has somehow made its way out to the viewer.
When the documentary footage finally runs out, the plot decides to take over once more, and the final act again proves to be more capable and entertaining than one would expect for a film of such bad movie notoriety. The gore by Giuseppe Ferranti (responsible also for perhaps the only other 1980 movie worse than this, Umberto Lenzi’s hilarious Nightmare City
) is actually quite ghastly and the deaths show more variety than your usual walking dead pictures. As per usual with the Italians, the production value and cinematography exhibit more craft than the material deserves, although in this case it lacks a distinctive visual style. Watching Hell of the Living Dead
you notice the difference between the look of an Italian picture from an auture like Lucio Fulci or Dario Argento to one of simple artisans like Bruno Mattei or Claudio Fragasso. Both would often utilize the same crews, but the style is pretty much night and day.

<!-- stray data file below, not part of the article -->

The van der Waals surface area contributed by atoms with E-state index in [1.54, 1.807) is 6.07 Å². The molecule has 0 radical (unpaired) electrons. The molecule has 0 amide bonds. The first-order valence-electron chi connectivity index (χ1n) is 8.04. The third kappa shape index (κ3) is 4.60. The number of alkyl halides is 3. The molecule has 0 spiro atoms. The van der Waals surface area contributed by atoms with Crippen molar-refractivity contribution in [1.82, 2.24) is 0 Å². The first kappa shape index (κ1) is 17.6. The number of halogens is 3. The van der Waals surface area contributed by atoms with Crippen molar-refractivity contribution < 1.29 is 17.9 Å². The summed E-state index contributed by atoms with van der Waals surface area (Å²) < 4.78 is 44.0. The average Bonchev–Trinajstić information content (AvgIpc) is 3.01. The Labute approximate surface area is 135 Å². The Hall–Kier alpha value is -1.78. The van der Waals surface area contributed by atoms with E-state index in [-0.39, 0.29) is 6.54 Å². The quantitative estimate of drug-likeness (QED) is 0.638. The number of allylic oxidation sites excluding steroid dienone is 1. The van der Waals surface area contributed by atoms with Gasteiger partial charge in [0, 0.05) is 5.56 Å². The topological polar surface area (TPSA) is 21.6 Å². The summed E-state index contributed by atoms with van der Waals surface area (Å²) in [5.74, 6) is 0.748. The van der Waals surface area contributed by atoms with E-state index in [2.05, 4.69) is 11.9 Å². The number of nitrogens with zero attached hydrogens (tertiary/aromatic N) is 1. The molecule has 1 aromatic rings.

When it comes to dialogue and story though, that’s where Fragasso definitely leaves his stamp on Hell of the Living Dead
. Only a guy so assured of his vision would have the audacity to have his characters verbally recite a quote from Mahatma Ghandi in the same film as the choice line “it’s as hot as a horse’s ass in fly-time here”. There’s plenty of that awkward Engrish that Troll 2
fans love in here as well, like the bit where one of the main characters confidently assures to his colleagues “buildings have people in them”. Knowing Fragasso today, he probably still thinks that’s profound. This is a movie about zombies decimating all factions of society and one of the first bits of dialogue is “I’m a tit man, myself.” Bless your little heart, Claudio Fragasso. It’s his stamp all over this picture, or at least the bits that are memorable. Well, his stamp and George A. Romero’s.